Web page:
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Hanging Death In BelleGlade

Martin Luther King's son to examine hanging death in Belle Glade

By Nicole Sterghos Brochu
Staff Writer

August 5, 2003

A high-profile hanging death in a sleepy, impoverished Palm Beach County community now has captured the attention of an iconic civil rights family.

Saying "black folk don't hang themselves," Martin Luther King III on Sunday told a gathering of the group his father co-founded in the racially divided 1950s that he will travel to Belle Glade to explore personally the circumstances around Feraris "Ray" Golden's death and determine who is responsible, according to The Associated Press.

Golden, 32, was found hanging from a schefflera tree outside his grandmother's home on May 28.

After a rare public inquest, the county's first in 18 years, a judge ruled that depression, not murderers, killed Golden, who was jobless, despondent and behind in his child-support payments.

As evidence, the suicide finding points to a lack of trauma on Golden's body, a videotape showing his hands hanging at his sides before he was cut from the tree, and the bed sheet, recognized by Golden's aunt as belonging to his grandmother, knotted around his neck.

But some in Golden's family have adamantly insisted that he would never have killed himself. And many in the sugar cane town of 15,000, half of whom are black, say no black man would kill himself in way that is so grotesquely reminiscent of America's racist history.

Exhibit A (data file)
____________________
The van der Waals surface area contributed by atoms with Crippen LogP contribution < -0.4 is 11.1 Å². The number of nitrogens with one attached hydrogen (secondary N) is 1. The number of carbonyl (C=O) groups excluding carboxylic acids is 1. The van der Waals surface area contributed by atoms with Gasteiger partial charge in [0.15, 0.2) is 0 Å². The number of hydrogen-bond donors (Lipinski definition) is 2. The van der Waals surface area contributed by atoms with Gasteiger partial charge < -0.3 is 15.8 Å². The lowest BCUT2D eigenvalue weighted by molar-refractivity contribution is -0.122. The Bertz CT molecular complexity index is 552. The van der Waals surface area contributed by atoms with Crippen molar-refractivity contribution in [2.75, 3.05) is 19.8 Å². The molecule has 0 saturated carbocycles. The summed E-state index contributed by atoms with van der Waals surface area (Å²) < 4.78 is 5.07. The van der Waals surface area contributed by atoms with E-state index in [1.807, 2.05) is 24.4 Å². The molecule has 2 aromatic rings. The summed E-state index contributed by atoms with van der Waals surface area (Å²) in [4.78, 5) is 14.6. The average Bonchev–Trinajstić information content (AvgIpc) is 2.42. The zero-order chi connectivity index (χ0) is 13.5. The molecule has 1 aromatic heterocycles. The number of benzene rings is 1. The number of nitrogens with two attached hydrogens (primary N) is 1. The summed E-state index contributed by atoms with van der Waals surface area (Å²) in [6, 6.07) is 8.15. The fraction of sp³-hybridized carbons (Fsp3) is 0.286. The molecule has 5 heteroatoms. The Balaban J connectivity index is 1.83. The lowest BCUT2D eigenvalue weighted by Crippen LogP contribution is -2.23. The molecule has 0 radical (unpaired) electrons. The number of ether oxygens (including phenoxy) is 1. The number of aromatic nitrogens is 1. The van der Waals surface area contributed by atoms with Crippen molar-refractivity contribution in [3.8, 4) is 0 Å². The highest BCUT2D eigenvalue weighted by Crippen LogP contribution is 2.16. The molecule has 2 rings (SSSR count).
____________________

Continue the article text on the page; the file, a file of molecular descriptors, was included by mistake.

Stories of an alleged relationship between Golden and a white woman weren't investigated, and rumors persist that Golden's hands were tied behind his back.

"We're going down there," King, president of the Southern Christian Leadership Conference, told Golden's grieving mother and others attending the group's 45th annual convention in Memphis on Sunday, according to the AP.

"Our prayers and support are with you and your family, and we're going to work for truth and justice."

Despite the findings of the inquest, the U.S. Commission on Civil Rights has launched a preliminary investigation into the hanging after finding inconsistencies in the inquest testimony and the police investigation.

On Monday, the commission's chairwoman announced that the agency will review the southern branch's findings to determine whether to conduct a further investigation or take other action.

Nicole Sterghos Brochu can be reached at nbrochu@sun-sentinel.com or 561-243-6603.

Copyright © 2003, South Florida Sun-Sentinel

Copyright © 2002, South Florida Sun-Sentinel

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